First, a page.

“So by being able to vaccinate this group of people, that will have a great impact into our community,” she said. “Many of our schools have also been operating in-person when much of the state was going virtual, so we're very thrilled to be able to give our school systems protection through the vaccine.”
The Virginia Department of Corrections, which receives its own allotment of vaccine will be administering first doses to corrections officers and other staff, while local health departments will be working with regional jail systems to vaccinate jail staff and then offenders when allocation permits.
“We know that any congregate setting is at high risk for outbreaks with COVID,” Shelton said. “We know that our long-term care facilities, as an example, is our most medically vulnerable and elderly, and we've had very poor outcomes in general from our outbreaks in long-term care facilities.... Another large congregate setting there is your jails or your Department of Corrections or other prison systems, so when the CDC made the priority groups and the state of Virginia followed that, they do have those offenders counted as part of 1b.”
Outbreaks have been seen at the Bland Correctional Center, Marion Correctional Treatment Center and Pocahontas State Correctional Center. One death was reported at the Marion facility and three were reported at the Pocahontas facility, according to the VDOC website.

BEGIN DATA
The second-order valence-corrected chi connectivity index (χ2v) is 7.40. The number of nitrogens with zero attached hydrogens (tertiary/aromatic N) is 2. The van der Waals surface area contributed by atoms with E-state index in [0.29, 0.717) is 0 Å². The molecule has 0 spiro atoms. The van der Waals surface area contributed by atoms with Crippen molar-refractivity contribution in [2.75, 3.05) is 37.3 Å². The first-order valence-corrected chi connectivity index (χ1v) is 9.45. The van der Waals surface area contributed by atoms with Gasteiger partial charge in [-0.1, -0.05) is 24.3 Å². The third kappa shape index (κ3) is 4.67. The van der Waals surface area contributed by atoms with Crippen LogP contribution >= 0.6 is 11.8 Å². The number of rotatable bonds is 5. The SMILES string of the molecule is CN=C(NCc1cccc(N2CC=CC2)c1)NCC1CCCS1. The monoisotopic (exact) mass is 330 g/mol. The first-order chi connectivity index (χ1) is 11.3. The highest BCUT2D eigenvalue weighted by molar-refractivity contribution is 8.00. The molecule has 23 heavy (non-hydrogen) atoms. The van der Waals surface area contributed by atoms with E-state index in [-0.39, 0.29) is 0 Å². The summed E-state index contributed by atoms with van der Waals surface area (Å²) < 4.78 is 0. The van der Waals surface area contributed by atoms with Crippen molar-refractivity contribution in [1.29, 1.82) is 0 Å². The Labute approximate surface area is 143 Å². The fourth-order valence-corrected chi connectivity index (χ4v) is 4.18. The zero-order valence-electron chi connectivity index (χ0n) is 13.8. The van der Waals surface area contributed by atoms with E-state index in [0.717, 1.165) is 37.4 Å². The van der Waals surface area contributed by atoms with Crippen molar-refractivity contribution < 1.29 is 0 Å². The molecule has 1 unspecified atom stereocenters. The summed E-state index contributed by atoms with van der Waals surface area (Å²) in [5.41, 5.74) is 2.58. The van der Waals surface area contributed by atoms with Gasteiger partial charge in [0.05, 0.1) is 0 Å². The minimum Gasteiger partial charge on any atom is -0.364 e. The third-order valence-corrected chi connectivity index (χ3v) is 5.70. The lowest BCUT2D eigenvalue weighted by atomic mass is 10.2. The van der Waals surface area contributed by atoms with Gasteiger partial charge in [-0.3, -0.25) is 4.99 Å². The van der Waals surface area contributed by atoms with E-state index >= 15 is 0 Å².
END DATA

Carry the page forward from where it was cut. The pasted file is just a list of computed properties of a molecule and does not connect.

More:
Shelton, who is temporarily heading the Lenowisco and Cumberland Plateau health districts, said that position has helped in coordinating the roll out in the region. Shelton took over following longtime LHD and CPHD Director Sue Cantrell's retirement. VDH is currently searching for Cantrell’s permanent replacement.
Partnering with local hospital systems and pharmacies has also helped the coordination effort and allowed the region to move into Phase 1b ahead of most other regions, she said. Shelton believes those and future partnerships will continue to allow the region to steadily move forward.
“A combination of the health systems and the health departments working together, I feel, was our great strength in being able to get as many vaccines to our healthcare providers initially, as we have.”
Shelton also credits the region's experience conducting flu vaccine clinics and point of dispensing training.
“In Far Southwest Virginia, which is Mount Rogers, Lenowisco and Cumberland Plateau, we give flu vaccines every year through our schools systems. We go into every single school in our districts and give flu vaccines, so our staff is well trained on being able to do mass vaccinations and I feel like our training and good practices that we've kept for our communities over the years brings itself to our ability to transition now into COVID vaccinations.”
Vaccines must be scheduled, Shelton said, as supplies are limited. Appointments for second doses will be made when individuals receive their first dose of the vaccine.
Vaccinated individuals will reach partial immunity two weeks after receiving their first dose of the vaccine. Max immunity can be expected two weeks after the second dose, Shelton said.
More information on vaccination eligibility and where it is being distributed can be found online at www.vdh.virginia.gov. Each health district has its own list of community partners distributing the vaccine.